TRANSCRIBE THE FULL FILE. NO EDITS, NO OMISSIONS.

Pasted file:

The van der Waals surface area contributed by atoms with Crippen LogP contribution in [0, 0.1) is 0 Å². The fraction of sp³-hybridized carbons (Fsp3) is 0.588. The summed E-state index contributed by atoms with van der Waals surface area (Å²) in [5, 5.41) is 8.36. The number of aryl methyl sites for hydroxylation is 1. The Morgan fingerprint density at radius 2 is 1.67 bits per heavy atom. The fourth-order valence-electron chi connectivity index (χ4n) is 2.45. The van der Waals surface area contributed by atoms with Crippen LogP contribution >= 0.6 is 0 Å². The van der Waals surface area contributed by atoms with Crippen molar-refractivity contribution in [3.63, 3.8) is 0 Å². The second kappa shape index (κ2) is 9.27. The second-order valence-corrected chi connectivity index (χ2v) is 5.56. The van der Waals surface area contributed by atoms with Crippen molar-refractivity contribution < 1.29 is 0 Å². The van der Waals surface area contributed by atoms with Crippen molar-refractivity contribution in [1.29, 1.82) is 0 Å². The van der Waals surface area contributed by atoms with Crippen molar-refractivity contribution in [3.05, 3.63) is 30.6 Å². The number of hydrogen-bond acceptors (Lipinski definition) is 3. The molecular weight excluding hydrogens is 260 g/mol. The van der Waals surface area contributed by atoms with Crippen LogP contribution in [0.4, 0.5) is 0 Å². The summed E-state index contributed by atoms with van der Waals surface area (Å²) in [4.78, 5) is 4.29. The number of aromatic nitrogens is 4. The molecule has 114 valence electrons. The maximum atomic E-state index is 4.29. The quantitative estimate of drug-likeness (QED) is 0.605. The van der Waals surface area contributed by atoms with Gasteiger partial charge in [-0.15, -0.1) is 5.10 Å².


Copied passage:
The van der Waals surface area contributed by atoms with Crippen LogP contribution in [0, 0.1) is 0 Å². The fraction of sp³-hybridized carbons (Fsp3) is 0.588. The summed E-state index contributed by atoms with van der Waals surface area (Å²) in [5, 5.41) is 8.36. The number of aryl methyl sites for hydroxylation is 1. The Morgan fingerprint density at radius 2 is 1.67 bits per heavy atom. The fourth-order valence-electron chi connectivity index (χ4n) is 2.45. The van der Waals surface area contributed by atoms with Crippen LogP contribution >= 0.6 is 0 Å². The van der Waals surface area contributed by atoms with Crippen molar-refractivity contribution in [3.63, 3.8) is 0 Å². The second kappa shape index (κ2) is 9.27. The second-order valence-corrected chi connectivity index (χ2v) is 5.56. The van der Waals surface area contributed by atoms with Crippen molar-refractivity contribution < 1.29 is 0 Å². The van der Waals surface area contributed by atoms with Crippen molar-refractivity contribution in [1.29, 1.82) is 0 Å². The van der Waals surface area contributed by atoms with Crippen molar-refractivity contribution in [3.05, 3.63) is 30.6 Å². The number of hydrogen-bond acceptors (Lipinski definition) is 3. The molecular weight excluding hydrogens is 260 g/mol. The van der Waals surface area contributed by atoms with Crippen LogP contribution in [0.4, 0.5) is 0 Å². The summed E-state index contributed by atoms with van der Waals surface area (Å²) in [4.78, 5) is 4.29. The number of aromatic nitrogens is 4. The molecule has 114 valence electrons. The maximum atomic E-state index is 4.29. The quantitative estimate of drug-likeness (QED) is 0.605. The van der Waals surface area contributed by atoms with Gasteiger partial charge in [-0.15, -0.1) is 5.10 Å².